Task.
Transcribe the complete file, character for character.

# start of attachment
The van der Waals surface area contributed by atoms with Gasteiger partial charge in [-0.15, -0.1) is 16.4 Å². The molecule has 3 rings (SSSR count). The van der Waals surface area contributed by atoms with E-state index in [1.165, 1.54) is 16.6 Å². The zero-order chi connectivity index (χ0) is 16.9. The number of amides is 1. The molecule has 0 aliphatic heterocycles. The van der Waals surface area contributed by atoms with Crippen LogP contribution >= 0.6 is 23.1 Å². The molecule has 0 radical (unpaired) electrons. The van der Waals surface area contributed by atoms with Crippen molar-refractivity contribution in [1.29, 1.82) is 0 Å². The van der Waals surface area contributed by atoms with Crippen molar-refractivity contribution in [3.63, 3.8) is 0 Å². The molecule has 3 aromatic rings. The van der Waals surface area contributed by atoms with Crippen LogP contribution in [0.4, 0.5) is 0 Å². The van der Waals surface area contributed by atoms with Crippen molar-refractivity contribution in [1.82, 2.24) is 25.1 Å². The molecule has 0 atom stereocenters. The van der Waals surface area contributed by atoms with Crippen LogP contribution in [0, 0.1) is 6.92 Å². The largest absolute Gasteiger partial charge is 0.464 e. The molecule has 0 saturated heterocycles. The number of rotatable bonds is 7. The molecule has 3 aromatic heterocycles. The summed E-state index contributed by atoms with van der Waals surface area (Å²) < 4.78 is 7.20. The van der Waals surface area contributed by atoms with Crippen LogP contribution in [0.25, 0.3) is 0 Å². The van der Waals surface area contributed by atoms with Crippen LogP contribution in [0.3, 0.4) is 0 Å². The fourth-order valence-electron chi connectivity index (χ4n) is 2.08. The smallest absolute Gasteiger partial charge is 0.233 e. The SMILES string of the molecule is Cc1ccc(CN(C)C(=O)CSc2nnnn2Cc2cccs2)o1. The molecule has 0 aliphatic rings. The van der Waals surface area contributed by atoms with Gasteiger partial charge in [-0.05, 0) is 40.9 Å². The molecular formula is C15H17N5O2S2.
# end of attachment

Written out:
The van der Waals surface area contributed by atoms with Gasteiger partial charge in [-0.15, -0.1) is 16.4 Å². The molecule has 3 rings (SSSR count). The van der Waals surface area contributed by atoms with E-state index in [1.165, 1.54) is 16.6 Å². The zero-order chi connectivity index (χ0) is 16.9. The number of amides is 1. The molecule has 0 aliphatic heterocycles. The van der Waals surface area contributed by atoms with Crippen LogP contribution >= 0.6 is 23.1 Å². The molecule has 0 radical (unpaired) electrons. The van der Waals surface area contributed by atoms with Crippen molar-refractivity contribution in [1.29, 1.82) is 0 Å². The van der Waals surface area contributed by atoms with Crippen molar-refractivity contribution in [3.63, 3.8) is 0 Å². The molecule has 3 aromatic rings. The van der Waals surface area contributed by atoms with Crippen LogP contribution in [0.4, 0.5) is 0 Å². The van der Waals surface area contributed by atoms with Crippen molar-refractivity contribution in [1.82, 2.24) is 25.1 Å². The molecule has 0 atom stereocenters. The van der Waals surface area contributed by atoms with Crippen LogP contribution in [0, 0.1) is 6.92 Å². The largest absolute Gasteiger partial charge is 0.464 e. The molecule has 0 saturated heterocycles. The number of rotatable bonds is 7. The molecule has 3 aromatic heterocycles. The summed E-state index contributed by atoms with van der Waals surface area (Å²) < 4.78 is 7.20. The van der Waals surface area contributed by atoms with Crippen LogP contribution in [0.25, 0.3) is 0 Å². The van der Waals surface area contributed by atoms with Crippen LogP contribution in [0.3, 0.4) is 0 Å². The fourth-order valence-electron chi connectivity index (χ4n) is 2.08. The smallest absolute Gasteiger partial charge is 0.233 e. The SMILES string of the molecule is Cc1ccc(CN(C)C(=O)CSc2nnnn2Cc2cccs2)o1. The molecule has 0 aliphatic rings. The van der Waals surface area contributed by atoms with Gasteiger partial charge in [-0.05, 0) is 40.9 Å². The molecular formula is C15H17N5O2S2.